uses computers and nearly all documentary evidence is
born digitally. Lawyers can’t walk away from 2/3rds
of the evidence or turn a blind eye to its metadata.
Judges are starting to “get it,” too. Intelligently
and aggressively pursued, e-discovery lets you eat your
opponents for breakfast.
Rick Davey – Electronic discovery
is both the sleeping monster and the roaring tiger.
Cases today can and will be effected by digital discovery...and
guess what... more and more cases will have EDD needs
as the digital world at large becomes more complex and
more electronic and as cases size using EDD become smaller.
Michael Kraft – I believe it is both
a "Sleeping Monster" and "Roaring Tiger."
It has out distanced paper in volume and clearly is
not fully nor properly understood by the bar or the
judiciary. For the most part, people still deal with
litigation much the same way they always have but just
throw more bodies at the tasks. The planning, preparation,
and costs associated with proper procedures for handling
discovery today are still more reactive than proactive.
This is not only important, it is essential if you are
to do a complete job for a client.
Chris Paskach – Overall, KPMG
would classify the electronic discovery industry as
a “Roaring Tiger” for the next two or three
years. Beyond this point, we see the industry leveling
off as companies become more proactive in document retention
and records management and adopt document analytic technologies
that focus on concept mapping in native file formats.
Denise Howell – It's the tiger
that mauled Roy Horn. It's extraordinarily important.
Digital information endures, sometimes against the most
pointed of countermeasures. Lawyers who know how to
ask for and get it will win cases.
Joe Kashi – Very few litigators yet
think in terms of electronic discovery for bread and
butter cases for the average sole practitioner –
the usual divorces, auto accident, slip and fall, and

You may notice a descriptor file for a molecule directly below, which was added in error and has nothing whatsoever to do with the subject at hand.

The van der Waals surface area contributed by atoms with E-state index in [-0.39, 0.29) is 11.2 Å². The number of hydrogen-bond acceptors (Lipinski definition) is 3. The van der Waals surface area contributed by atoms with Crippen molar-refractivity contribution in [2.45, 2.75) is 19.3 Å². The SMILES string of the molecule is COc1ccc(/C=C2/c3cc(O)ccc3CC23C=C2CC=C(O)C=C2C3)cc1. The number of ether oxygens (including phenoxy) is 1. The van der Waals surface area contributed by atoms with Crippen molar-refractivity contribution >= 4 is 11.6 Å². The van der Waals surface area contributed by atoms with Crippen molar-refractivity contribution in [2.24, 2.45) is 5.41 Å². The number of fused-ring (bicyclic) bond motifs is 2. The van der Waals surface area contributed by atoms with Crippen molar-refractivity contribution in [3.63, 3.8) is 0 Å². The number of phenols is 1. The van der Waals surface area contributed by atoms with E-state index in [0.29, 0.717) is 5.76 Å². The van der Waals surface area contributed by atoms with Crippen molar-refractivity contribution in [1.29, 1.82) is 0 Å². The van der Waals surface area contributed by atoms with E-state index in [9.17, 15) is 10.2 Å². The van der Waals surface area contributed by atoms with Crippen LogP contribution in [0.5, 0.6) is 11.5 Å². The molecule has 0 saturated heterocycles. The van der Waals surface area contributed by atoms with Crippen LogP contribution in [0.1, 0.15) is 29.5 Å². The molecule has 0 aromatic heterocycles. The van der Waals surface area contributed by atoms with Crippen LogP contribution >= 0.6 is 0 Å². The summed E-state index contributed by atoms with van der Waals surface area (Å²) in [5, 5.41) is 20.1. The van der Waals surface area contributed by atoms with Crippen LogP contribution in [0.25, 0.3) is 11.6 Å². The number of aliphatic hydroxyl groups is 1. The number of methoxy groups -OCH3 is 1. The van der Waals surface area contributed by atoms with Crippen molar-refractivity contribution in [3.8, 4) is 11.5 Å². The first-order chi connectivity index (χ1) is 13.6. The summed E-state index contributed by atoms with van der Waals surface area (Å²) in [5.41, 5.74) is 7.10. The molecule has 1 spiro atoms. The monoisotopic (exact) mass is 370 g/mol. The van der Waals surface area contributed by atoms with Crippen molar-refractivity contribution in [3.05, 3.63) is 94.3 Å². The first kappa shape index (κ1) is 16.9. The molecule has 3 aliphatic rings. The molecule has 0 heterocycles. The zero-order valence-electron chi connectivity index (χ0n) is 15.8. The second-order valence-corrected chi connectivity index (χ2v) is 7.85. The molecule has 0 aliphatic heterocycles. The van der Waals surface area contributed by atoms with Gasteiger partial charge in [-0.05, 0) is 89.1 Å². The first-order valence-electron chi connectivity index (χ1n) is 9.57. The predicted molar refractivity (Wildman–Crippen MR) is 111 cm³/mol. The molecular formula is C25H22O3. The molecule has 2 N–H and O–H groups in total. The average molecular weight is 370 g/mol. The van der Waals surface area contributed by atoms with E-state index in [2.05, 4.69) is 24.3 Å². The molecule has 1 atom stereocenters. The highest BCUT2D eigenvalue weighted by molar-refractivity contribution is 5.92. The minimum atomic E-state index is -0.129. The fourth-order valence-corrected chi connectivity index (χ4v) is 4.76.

non-white collar criminal cases. That's probably 80-90%
of the work for most non-big firm lawyers who are not
handling major business cases (where 90+% of records
are natively kept electronically).
So, in the short term, it's probably a tiger only for
people handling business cases. In five years, though,
it should be quite significant for many more lawyers
as the average consumer starts to retain more and more
records in electronic format.
Mark Sableman – I think a lot of
cases will still be litigated without any electronic
discovery for years to come. I don’t see a lot
of electronic discovery popping up in collection cases.
In other kinds of cases – U.S. v. Microsoft–like
antitrust cases, office employment discrimination cases,
and technology-based cases like Internet and software
cases – it will be commonplace. In the cases in
the middle, lawyers who are willing to get into the
electronic discovery foray may make the difference.
Lawyers who understand electronic discovery issues,
who jump in and undertake the time and effort to identify
and explore electronic discovery, are going to find
material helpful to their cases – and leave their
adversaries back in the paper document dust, wondering
what happened to them.
Kristin Nimsger – E-Discovery is
part of the every day reality of litigation today. It
is not just a peripheral issue; it could potentially
mean the difference between winning and losing your
case. And it’s just not in the eventual discovery
of certain information that could lead to a favorable
– or not so favorable – decision. Having
an intimate and thorough knowledge of the relevant e-discovery
rules is an important way to ensure that the necessary
information and data are preserved should litigation
ensue. But with no clear federal standard as of yet,
and with states only recently reacting to this paradigm
shift of evidence, it’s becoming more difficult
for litigators to recognize potential practice hazards.
In fact, the activity coming out of the courts and the
different judiciary and rules committees highlight the
fact that it’s becoming increasingly important
to reign in the different standards and to help promulgate
and codify some certainty in the discovery process.
It should be no wonder that the proliferation of e-mail,
word processing software, laptops, faxes, databases,
and spreadsheets has led to the growing importance of
e-discovery in the way businesses and attorneys conduct
Mark Yacano – E-discovery remains
a sleeping monster. While obtaining and producing e-discovery
has received attention in complex commercial and mass
tort litigation, many lawyers in the trenches are unaware
of the growing body of e-discovery law and have no functional
grasp of electronic data issues. My practice is split